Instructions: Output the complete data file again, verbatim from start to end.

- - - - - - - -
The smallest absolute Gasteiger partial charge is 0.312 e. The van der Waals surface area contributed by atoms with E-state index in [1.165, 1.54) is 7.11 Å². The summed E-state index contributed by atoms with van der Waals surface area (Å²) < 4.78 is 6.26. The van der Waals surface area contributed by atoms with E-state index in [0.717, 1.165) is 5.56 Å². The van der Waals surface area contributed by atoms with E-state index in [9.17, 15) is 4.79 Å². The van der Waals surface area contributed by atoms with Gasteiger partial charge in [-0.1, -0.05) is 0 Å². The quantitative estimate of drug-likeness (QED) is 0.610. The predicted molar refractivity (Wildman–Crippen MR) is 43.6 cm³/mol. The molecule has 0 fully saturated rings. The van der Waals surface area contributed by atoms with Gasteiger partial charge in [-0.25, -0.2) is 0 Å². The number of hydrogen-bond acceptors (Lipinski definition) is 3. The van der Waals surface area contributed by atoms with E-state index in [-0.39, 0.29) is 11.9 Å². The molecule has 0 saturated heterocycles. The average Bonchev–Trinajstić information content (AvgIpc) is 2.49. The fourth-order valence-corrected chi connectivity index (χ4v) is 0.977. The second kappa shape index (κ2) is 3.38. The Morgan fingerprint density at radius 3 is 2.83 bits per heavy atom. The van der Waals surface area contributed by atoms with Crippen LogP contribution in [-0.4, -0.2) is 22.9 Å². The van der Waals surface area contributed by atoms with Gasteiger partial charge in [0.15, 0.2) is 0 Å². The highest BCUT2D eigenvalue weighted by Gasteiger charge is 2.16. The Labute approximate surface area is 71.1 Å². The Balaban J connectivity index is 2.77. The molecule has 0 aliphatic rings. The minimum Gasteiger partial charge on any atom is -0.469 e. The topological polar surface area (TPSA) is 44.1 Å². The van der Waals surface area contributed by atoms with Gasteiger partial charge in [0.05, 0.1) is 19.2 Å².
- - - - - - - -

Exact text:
The smallest absolute Gasteiger partial charge is 0.312 e. The van der Waals surface area contributed by atoms with E-state index in [1.165, 1.54) is 7.11 Å². The summed E-state index contributed by atoms with van der Waals surface area (Å²) < 4.78 is 6.26. The van der Waals surface area contributed by atoms with E-state index in [0.717, 1.165) is 5.56 Å². The van der Waals surface area contributed by atoms with E-state index in [9.17, 15) is 4.79 Å². The van der Waals surface area contributed by atoms with Gasteiger partial charge in [-0.1, -0.05) is 0 Å². The quantitative estimate of drug-likeness (QED) is 0.610. The predicted molar refractivity (Wildman–Crippen MR) is 43.6 cm³/mol. The molecule has 0 fully saturated rings. The van der Waals surface area contributed by atoms with Gasteiger partial charge in [-0.25, -0.2) is 0 Å². The number of hydrogen-bond acceptors (Lipinski definition) is 3. The van der Waals surface area contributed by atoms with E-state index in [-0.39, 0.29) is 11.9 Å². The molecule has 0 saturated heterocycles. The average Bonchev–Trinajstić information content (AvgIpc) is 2.49. The fourth-order valence-corrected chi connectivity index (χ4v) is 0.977. The second kappa shape index (κ2) is 3.38. The Morgan fingerprint density at radius 3 is 2.83 bits per heavy atom. The van der Waals surface area contributed by atoms with Crippen LogP contribution in [-0.4, -0.2) is 22.9 Å². The van der Waals surface area contributed by atoms with Gasteiger partial charge in [0.15, 0.2) is 0 Å². The highest BCUT2D eigenvalue weighted by Gasteiger charge is 2.16. The Labute approximate surface area is 71.1 Å². The Balaban J connectivity index is 2.77. The molecule has 0 aliphatic rings. The minimum Gasteiger partial charge on any atom is -0.469 e. The topological polar surface area (TPSA) is 44.1 Å². The van der Waals surface area contributed by atoms with Gasteiger partial charge in [0.05, 0.1) is 19.2 Å².